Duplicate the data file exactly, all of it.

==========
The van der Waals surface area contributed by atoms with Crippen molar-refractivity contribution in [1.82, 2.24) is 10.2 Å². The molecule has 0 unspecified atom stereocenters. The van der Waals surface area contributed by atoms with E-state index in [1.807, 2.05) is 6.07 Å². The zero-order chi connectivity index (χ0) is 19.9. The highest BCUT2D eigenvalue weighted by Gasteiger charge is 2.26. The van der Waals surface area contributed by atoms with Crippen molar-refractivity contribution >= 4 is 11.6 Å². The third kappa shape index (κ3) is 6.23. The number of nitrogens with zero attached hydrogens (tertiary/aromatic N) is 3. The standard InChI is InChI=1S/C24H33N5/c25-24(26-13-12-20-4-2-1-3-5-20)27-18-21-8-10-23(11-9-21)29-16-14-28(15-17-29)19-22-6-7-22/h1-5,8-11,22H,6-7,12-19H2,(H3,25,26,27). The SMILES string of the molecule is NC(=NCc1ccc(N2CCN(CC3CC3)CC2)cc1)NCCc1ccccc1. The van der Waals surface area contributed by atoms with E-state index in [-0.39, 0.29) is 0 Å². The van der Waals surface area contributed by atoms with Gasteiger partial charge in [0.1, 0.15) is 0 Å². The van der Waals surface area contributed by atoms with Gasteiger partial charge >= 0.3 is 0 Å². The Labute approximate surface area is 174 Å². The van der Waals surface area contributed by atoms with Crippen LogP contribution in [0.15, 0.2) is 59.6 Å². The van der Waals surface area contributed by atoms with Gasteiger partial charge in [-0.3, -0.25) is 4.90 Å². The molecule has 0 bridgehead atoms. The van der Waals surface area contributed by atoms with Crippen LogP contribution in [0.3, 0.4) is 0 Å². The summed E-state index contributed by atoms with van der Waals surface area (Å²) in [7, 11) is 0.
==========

The van der Waals surface area contributed by atoms with Crippen molar-refractivity contribution in [1.82, 2.24) is 10.2 Å². The molecule has 0 unspecified atom stereocenters. The van der Waals surface area contributed by atoms with E-state index in [1.807, 2.05) is 6.07 Å². The zero-order chi connectivity index (χ0) is 19.9. The highest BCUT2D eigenvalue weighted by Gasteiger charge is 2.26. The van der Waals surface area contributed by atoms with Crippen molar-refractivity contribution >= 4 is 11.6 Å². The third kappa shape index (κ3) is 6.23. The number of nitrogens with zero attached hydrogens (tertiary/aromatic N) is 3. The standard InChI is InChI=1S/C24H33N5/c25-24(26-13-12-20-4-2-1-3-5-20)27-18-21-8-10-23(11-9-21)29-16-14-28(15-17-29)19-22-6-7-22/h1-5,8-11,22H,6-7,12-19H2,(H3,25,26,27). The SMILES string of the molecule is NC(=NCc1ccc(N2CCN(CC3CC3)CC2)cc1)NCCc1ccccc1. The van der Waals surface area contributed by atoms with E-state index in [-0.39, 0.29) is 0 Å². The van der Waals surface area contributed by atoms with Gasteiger partial charge in [0.1, 0.15) is 0 Å². The van der Waals surface area contributed by atoms with Gasteiger partial charge >= 0.3 is 0 Å². The Labute approximate surface area is 174 Å². The van der Waals surface area contributed by atoms with Crippen LogP contribution in [0.15, 0.2) is 59.6 Å². The van der Waals surface area contributed by atoms with Gasteiger partial charge in [-0.3, -0.25) is 4.90 Å². The molecule has 0 bridgehead atoms. The van der Waals surface area contributed by atoms with Crippen LogP contribution in [0.3, 0.4) is 0 Å². The summed E-state index contributed by atoms with van der Waals surface area (Å²) in [7, 11) is 0.